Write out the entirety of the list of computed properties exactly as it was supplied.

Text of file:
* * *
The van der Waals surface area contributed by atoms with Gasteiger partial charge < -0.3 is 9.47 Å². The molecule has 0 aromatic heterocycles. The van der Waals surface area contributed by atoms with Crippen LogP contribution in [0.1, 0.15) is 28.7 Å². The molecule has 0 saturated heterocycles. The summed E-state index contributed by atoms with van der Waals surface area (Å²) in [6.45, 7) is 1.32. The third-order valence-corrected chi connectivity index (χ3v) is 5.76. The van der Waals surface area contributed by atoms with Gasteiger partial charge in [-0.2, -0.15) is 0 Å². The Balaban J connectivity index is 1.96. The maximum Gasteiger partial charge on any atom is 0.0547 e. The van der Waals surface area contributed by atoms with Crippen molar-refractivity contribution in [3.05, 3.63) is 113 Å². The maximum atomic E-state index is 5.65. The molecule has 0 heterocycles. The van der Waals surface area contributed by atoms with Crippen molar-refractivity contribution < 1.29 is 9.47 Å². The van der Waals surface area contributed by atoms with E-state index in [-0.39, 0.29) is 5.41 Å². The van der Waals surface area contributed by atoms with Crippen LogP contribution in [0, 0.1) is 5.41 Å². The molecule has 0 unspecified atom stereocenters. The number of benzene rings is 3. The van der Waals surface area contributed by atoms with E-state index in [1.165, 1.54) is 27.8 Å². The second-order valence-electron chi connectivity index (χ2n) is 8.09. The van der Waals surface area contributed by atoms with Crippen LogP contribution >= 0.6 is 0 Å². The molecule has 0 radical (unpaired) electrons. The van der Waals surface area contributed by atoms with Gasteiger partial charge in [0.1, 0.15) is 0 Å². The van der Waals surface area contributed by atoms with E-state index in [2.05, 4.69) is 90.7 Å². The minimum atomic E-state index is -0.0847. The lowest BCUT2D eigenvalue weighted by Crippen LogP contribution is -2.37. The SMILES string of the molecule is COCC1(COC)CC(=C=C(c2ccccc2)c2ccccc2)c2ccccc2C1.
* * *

The van der Waals surface area contributed by atoms with Gasteiger partial charge < -0.3 is 9.47 Å². The molecule has 0 aromatic heterocycles. The van der Waals surface area contributed by atoms with Crippen LogP contribution in [0.1, 0.15) is 28.7 Å². The molecule has 0 saturated heterocycles. The summed E-state index contributed by atoms with van der Waals surface area (Å²) in [6.45, 7) is 1.32. The third-order valence-corrected chi connectivity index (χ3v) is 5.76. The van der Waals surface area contributed by atoms with Gasteiger partial charge in [-0.2, -0.15) is 0 Å². The Balaban J connectivity index is 1.96. The maximum Gasteiger partial charge on any atom is 0.0547 e. The van der Waals surface area contributed by atoms with Crippen molar-refractivity contribution in [3.05, 3.63) is 113 Å². The maximum atomic E-state index is 5.65. The molecule has 0 heterocycles. The van der Waals surface area contributed by atoms with Crippen molar-refractivity contribution < 1.29 is 9.47 Å². The van der Waals surface area contributed by atoms with E-state index in [-0.39, 0.29) is 5.41 Å². The van der Waals surface area contributed by atoms with Crippen LogP contribution in [0, 0.1) is 5.41 Å². The molecule has 0 unspecified atom stereocenters. The number of benzene rings is 3. The van der Waals surface area contributed by atoms with E-state index in [1.165, 1.54) is 27.8 Å². The second-order valence-electron chi connectivity index (χ2n) is 8.09. The van der Waals surface area contributed by atoms with Crippen LogP contribution >= 0.6 is 0 Å². The molecule has 0 radical (unpaired) electrons. The van der Waals surface area contributed by atoms with Gasteiger partial charge in [0.1, 0.15) is 0 Å². The van der Waals surface area contributed by atoms with E-state index in [2.05, 4.69) is 90.7 Å². The minimum atomic E-state index is -0.0847. The lowest BCUT2D eigenvalue weighted by Crippen LogP contribution is -2.37. The SMILES string of the molecule is COCC1(COC)CC(=C=C(c2ccccc2)c2ccccc2)c2ccccc2C1.